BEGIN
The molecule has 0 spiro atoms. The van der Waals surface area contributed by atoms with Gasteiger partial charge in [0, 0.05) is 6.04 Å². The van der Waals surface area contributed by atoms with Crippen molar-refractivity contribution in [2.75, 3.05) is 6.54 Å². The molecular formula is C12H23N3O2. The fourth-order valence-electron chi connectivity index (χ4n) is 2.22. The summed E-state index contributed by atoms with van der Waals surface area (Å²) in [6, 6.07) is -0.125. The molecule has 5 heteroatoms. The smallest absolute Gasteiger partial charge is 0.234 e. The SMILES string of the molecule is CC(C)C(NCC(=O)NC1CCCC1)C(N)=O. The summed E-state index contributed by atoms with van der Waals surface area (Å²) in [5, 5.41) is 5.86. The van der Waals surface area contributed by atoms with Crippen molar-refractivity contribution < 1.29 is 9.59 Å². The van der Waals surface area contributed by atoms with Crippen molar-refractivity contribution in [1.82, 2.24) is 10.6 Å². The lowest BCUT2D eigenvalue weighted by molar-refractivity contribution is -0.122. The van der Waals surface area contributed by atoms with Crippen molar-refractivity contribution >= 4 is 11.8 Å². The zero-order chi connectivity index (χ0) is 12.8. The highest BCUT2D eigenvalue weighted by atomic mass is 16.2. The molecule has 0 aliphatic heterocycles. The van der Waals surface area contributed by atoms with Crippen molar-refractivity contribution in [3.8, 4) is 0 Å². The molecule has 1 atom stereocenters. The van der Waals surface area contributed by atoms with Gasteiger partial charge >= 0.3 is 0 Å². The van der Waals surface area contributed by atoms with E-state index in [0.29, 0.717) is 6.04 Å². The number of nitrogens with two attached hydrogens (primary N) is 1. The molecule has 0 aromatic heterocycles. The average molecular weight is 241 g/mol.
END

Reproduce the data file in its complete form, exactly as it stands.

The molecule has 0 spiro atoms. The van der Waals surface area contributed by atoms with Gasteiger partial charge in [0, 0.05) is 6.04 Å². The van der Waals surface area contributed by atoms with Crippen molar-refractivity contribution in [2.75, 3.05) is 6.54 Å². The molecular formula is C12H23N3O2. The fourth-order valence-electron chi connectivity index (χ4n) is 2.22. The summed E-state index contributed by atoms with van der Waals surface area (Å²) in [6, 6.07) is -0.125. The molecule has 5 heteroatoms. The smallest absolute Gasteiger partial charge is 0.234 e. The SMILES string of the molecule is CC(C)C(NCC(=O)NC1CCCC1)C(N)=O. The summed E-state index contributed by atoms with van der Waals surface area (Å²) in [5, 5.41) is 5.86. The van der Waals surface area contributed by atoms with Crippen molar-refractivity contribution < 1.29 is 9.59 Å². The van der Waals surface area contributed by atoms with Crippen molar-refractivity contribution in [1.82, 2.24) is 10.6 Å². The lowest BCUT2D eigenvalue weighted by molar-refractivity contribution is -0.122. The van der Waals surface area contributed by atoms with Crippen molar-refractivity contribution >= 4 is 11.8 Å². The zero-order chi connectivity index (χ0) is 12.8. The highest BCUT2D eigenvalue weighted by atomic mass is 16.2. The molecule has 0 aliphatic heterocycles. The van der Waals surface area contributed by atoms with Crippen molar-refractivity contribution in [3.8, 4) is 0 Å². The molecule has 1 atom stereocenters. The van der Waals surface area contributed by atoms with Gasteiger partial charge >= 0.3 is 0 Å². The van der Waals surface area contributed by atoms with E-state index in [0.29, 0.717) is 6.04 Å². The number of nitrogens with two attached hydrogens (primary N) is 1. The molecule has 0 aromatic heterocycles. The average molecular weight is 241 g/mol.